“Is Matthew there?” asked Cheyenne, directing her voice toward the box on the table in hopes that her brother would come through from the other side. “Yes,” the reply came. With the connection “validated,” Cheyenne shakily continued: “Was the suicide a mistake?” The speaker crackled, “My death was a mistake.”... Cheyenne’s life-affirming messages were coming out of Thomas Edison’s “Telephone to the Dead”—or at least a facsimile of a rumored machine that the great inventor never built. It was just one of many readings that day (at $90 a pop) conducted by Christopher Moon, senior editor and president of Haunted Times magazine.
I couldn’t hear Cheyenne’s brother, mother or any other incorporeal spirits, until Moon interpreted the random noises emanating from the machine that, he explained to me, was created by a Colorado man named Frank Sumption. “Frank’s Box,” according to its inventor, “consists of a random voltage generator, which is used to tune an AM receiver module rapidly. The audio from the tuner (“raw audio”) is amplified and fed to an echo chamber, where the spirits manipulate it to form their voices.” Apparently doing so is difficult for the spirits, so Moon employs the help of “Tyler,” a spirit “technician,” whom he calls on to corral wayward spirits to within earshot of the receiver. What it sounded like was the rapid twirling of a radio dial so that only noises and word fragments were audible.
“Well, since we know how easy it is for our brains to find meaningful patterns in meaningless noise,” I continued, “how can you tell the difference between a dead person’s real words and the random noises that just sound like words?” Moon agreed, “You have to be very careful. We record the sessions and get consistency in what people hear.” I persisted: “Consistency, as in what, 95 percent, 51 percent?” “A lot,” Moon rejoined.
That evening in my keynote address I explained how “priming” the brain to see or hear something increases the likelihood that the percepts will obey the concepts. I played a part of Led Zeppelin’s Stairway to Heaven backwards, in which one can hear an occasional “Satan,” and then played it again after priming their brains with the alleged lyrics on the screen. The auditory data jumped off the visual cues (the funniest being “there was a little toolshed where he made us suffer, sad Satan”—see it in my lecture “Skepticism 101” at www.skeptic.com). I also played a number of auditory illusions produced by psychologist Diana Deutsch of the University of California, San Diego (http://deutsch.ucsd.edu/), in which a repetitive tape loop of a two-syllable word educes different words and phrases in different people’s minds. These are examples of patternicity, the tendency to find meaningful patterns in meaningless noise (a concept I introduced in my December 2008 column), and the next day I put it to the test when Moon gave me a personal demo. With the Telephone to the Dead squawking away, I tried to connect to my deceased father and mother, asking for any “validation” of a connection—name, cause of death ... anything. I coaxed and cajoled. Nothing. Moon asked Tyler to intervene. Nothing. Moon said he heard something, but when I pressed him he came up with nothing. I willingly suspended my disbelief in hopes of talking to my parents, whom I miss dearly. Nothing. I searched for any pattern I might find. Nothing.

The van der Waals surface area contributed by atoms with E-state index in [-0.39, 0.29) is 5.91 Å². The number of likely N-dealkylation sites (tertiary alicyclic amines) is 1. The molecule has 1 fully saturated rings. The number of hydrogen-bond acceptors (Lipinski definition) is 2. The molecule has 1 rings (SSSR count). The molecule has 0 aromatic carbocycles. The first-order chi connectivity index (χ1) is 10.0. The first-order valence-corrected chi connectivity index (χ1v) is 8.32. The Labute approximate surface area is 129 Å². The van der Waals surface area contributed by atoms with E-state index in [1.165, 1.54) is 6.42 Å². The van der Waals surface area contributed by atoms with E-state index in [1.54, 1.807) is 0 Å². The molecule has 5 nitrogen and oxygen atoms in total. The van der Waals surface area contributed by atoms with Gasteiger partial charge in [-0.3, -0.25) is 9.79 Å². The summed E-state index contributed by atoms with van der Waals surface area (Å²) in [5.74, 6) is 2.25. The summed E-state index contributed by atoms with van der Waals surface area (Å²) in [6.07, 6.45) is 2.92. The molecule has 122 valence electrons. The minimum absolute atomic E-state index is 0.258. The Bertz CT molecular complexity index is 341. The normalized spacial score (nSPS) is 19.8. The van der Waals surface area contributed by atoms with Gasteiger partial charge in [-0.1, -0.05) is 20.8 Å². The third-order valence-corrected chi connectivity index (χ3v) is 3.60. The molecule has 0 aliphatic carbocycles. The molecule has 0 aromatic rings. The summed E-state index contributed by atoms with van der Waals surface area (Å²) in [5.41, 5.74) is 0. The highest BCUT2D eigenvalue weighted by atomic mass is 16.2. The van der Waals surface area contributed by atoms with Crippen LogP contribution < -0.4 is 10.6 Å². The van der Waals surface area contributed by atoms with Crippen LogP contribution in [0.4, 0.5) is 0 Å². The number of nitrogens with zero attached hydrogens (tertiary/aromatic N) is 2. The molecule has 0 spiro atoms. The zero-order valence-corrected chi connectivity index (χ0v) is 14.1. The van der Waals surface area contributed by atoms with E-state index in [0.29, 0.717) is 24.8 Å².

And that, I’m afraid, is my assessment of the paranormal. Nothing.
Friday, January 23, 2009
Getting the dead to talk back.
In his January Scientific American column, "Skeptic", Michael Shermer writes about his experience as the token scientist invited to Univ-Con, a paranormal conference organized by Ryan Buell, the telegenic host of A&E’s television unreality series Paranormal State.